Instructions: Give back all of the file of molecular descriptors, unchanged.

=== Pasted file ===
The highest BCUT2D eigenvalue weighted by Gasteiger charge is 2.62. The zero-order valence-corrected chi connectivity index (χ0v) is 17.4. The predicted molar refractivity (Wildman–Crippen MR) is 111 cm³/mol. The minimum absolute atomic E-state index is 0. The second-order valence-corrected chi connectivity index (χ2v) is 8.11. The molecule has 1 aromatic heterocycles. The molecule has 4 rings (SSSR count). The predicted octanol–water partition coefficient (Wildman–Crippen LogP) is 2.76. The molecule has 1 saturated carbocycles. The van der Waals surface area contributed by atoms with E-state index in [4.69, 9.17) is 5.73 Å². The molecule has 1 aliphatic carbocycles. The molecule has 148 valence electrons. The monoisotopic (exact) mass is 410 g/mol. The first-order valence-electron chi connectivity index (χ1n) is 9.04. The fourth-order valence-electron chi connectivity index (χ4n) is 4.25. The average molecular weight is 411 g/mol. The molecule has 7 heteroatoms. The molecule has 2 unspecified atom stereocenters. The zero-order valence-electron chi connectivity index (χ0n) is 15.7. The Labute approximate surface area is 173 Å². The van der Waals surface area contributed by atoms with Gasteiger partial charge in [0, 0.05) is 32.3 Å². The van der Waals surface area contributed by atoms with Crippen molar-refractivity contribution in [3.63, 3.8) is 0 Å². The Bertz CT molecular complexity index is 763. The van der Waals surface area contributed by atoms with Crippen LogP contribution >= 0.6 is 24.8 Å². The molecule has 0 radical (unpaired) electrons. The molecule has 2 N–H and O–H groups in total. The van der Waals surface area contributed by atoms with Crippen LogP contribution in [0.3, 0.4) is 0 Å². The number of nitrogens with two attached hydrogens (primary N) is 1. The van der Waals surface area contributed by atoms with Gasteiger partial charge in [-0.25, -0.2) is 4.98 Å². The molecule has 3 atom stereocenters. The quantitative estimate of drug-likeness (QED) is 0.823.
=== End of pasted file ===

The highest BCUT2D eigenvalue weighted by Gasteiger charge is 2.62. The zero-order valence-corrected chi connectivity index (χ0v) is 17.4. The predicted molar refractivity (Wildman–Crippen MR) is 111 cm³/mol. The minimum absolute atomic E-state index is 0. The second-order valence-corrected chi connectivity index (χ2v) is 8.11. The molecule has 1 aromatic heterocycles. The molecule has 4 rings (SSSR count). The predicted octanol–water partition coefficient (Wildman–Crippen LogP) is 2.76. The molecule has 1 saturated carbocycles. The van der Waals surface area contributed by atoms with E-state index in [4.69, 9.17) is 5.73 Å². The molecule has 1 aliphatic carbocycles. The molecule has 148 valence electrons. The monoisotopic (exact) mass is 410 g/mol. The first-order valence-electron chi connectivity index (χ1n) is 9.04. The fourth-order valence-electron chi connectivity index (χ4n) is 4.25. The average molecular weight is 411 g/mol. The molecule has 7 heteroatoms. The molecule has 2 unspecified atom stereocenters. The zero-order valence-electron chi connectivity index (χ0n) is 15.7. The Labute approximate surface area is 173 Å². The van der Waals surface area contributed by atoms with Gasteiger partial charge in [0, 0.05) is 32.3 Å². The van der Waals surface area contributed by atoms with Crippen molar-refractivity contribution in [3.63, 3.8) is 0 Å². The Bertz CT molecular complexity index is 763. The van der Waals surface area contributed by atoms with Crippen LogP contribution >= 0.6 is 24.8 Å². The molecule has 0 radical (unpaired) electrons. The molecule has 2 N–H and O–H groups in total. The van der Waals surface area contributed by atoms with Crippen LogP contribution in [0.3, 0.4) is 0 Å². The number of nitrogens with two attached hydrogens (primary N) is 1. The van der Waals surface area contributed by atoms with Gasteiger partial charge in [-0.25, -0.2) is 4.98 Å². The molecule has 3 atom stereocenters. The quantitative estimate of drug-likeness (QED) is 0.823.